The Lawbook Exchange of Union, New Jersey has undertaken the important task of reprinting early and groundbreaking books touching upon Abraham Lincoln's legal career. The first book reissued by the Lawbook Exchange is Abraham Lincoln The Lawyer-Statesman by John T. Richards.
First published in a limited edition of 350 copies in 1916, Richard's book closely examines Lincoln's legal practice and its influence on his career as President. The author demonstrates that despite the image then popular of Lincoln as a lawyer, that of a country lawyer of limited abilities, he was actually a skilled and successful attorney. The biography of Lincoln written by his last law partner, William H. Herndon, gave the impression that Lincoln was a somewhat careless and often ill prepared attorney. Herndon may have had this impression due to the fact that Lincoln did little research and preparation work on legal cases, leaving those details to his junior partner. Lincoln's role in the law firm was to try the cases in open court; to present the arguments in person. So it might be natural for Herndon to feel that he did much of the work preparing for a trial without being able to see Lincoln at work in the courts.
Richards demonstrates that one of Lincoln's skills as a lawyer is revealed in his ability to quickly digest materials relating to a case that was often prepared by Herndon or others, and then effectively use this information in a trial.
The author examines many of the well-known cases in which Lincoln participated. The Duff Armstrong trial, the Effie Afton case, and Lincoln's representation of the Illinois Central Railroad are all detailed. Richards also tell of Lincoln being snubbed by Edwin Stanton and George Harding during the 1855 trial in the McCormick v. Mammy reaper case tried in Cincinnati.
Richards argues that Lincoln's training as a lawyer helped him become an outstanding statesman. Through his practice Lincoln gained an appreciation for the history and development of laws. He learned to weigh evidence and carefully examine a question from several angles and dimensions. Any decision he made quickly turned into a steely resolve. Additionally, Lincoln's career as a lawyer impressed upon him the importance of constitutional law, the supremacy of the judiciary, and honed his oratorical skills, which would prove to be a lasting legacy.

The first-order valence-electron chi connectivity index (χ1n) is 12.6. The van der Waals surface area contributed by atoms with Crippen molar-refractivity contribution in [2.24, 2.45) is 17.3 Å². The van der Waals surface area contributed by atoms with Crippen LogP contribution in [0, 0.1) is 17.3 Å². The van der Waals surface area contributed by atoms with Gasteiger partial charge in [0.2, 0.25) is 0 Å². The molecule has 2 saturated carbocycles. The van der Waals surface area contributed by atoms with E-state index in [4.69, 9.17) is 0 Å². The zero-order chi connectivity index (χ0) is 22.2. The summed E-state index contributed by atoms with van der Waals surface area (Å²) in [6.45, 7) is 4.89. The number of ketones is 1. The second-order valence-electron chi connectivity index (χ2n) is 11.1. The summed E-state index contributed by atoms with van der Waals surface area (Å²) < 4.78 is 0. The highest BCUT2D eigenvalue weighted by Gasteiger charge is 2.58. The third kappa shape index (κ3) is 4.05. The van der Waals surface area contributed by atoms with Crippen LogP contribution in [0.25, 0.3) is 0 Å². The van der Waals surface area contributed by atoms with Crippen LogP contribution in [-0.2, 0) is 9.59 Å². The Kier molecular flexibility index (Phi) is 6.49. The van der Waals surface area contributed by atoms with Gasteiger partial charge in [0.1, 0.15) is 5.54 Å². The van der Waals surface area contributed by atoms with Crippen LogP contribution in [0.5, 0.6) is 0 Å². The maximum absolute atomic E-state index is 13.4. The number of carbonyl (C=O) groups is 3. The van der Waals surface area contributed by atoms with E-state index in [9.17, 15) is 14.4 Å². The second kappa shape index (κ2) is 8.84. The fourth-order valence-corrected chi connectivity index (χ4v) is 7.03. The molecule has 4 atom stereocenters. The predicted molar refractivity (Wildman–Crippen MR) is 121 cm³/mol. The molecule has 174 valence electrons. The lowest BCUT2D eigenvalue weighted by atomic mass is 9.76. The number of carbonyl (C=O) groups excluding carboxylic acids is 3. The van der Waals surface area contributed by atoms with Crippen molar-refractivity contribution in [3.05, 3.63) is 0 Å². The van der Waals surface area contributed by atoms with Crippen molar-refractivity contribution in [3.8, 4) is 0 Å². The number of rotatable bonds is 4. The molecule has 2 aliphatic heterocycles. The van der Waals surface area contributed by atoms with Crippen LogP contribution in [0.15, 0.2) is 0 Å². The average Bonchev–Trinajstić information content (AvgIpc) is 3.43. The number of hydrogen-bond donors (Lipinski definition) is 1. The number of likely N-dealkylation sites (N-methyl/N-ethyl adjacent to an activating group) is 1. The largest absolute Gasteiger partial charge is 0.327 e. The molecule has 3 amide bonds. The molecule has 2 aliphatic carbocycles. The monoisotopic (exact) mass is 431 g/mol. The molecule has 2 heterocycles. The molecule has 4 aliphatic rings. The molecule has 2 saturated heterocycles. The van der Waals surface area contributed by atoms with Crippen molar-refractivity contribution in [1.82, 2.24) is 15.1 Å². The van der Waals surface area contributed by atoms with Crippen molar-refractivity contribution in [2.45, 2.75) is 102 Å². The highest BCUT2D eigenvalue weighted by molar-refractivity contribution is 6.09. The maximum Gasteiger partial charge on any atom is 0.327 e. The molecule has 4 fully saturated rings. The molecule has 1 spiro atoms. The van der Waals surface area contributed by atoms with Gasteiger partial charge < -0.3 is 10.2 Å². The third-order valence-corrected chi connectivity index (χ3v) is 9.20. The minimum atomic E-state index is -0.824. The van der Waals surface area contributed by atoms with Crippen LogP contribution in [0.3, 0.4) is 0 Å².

Once must acknowledge that Richards' book is not without fault. In Chapter 3, titled "The Lawyer President," there is an uncomfortable effort on the part of the author to convince the reader that Lincoln did not favor suffrage for the freedmen after the Civil War. Indeed, Richards goes so far as to advocate the position that African Americans, and the United States in general, would have been better off had the freed slaves been colonized in Liberia or Central America. To support this position the author uses some statements made by Lincoln when he was an advocate of colonization plans. Richards fails to point out that as the war progressed, and as Blacks contributed more and more to the war effort, that Lincoln abandoned his colonization plans and became an unswerving advocate for the rights of freed African Americans.
Richards' ideas, read from a 21st century perspective, seem shocking, almost repulsive. However, just as we must judge Abraham Lincoln's statements regarding complete racial equality using the standards of his day, so much we judge Richards' comments on the prevailing mores of his era. After all, the early 1900's was a time when Jim Crow laws and black codes took away many of the rights granted Blacks by the 13th, 14th and 15th Amendments, and the United State Supreme Court had declared "separate but equal" a perfectly legal way to treat black citizens. So rather than judging Richards too harshly, one can look upon his positions as more of a historgraphical insight into the attitudes and opinions of his era.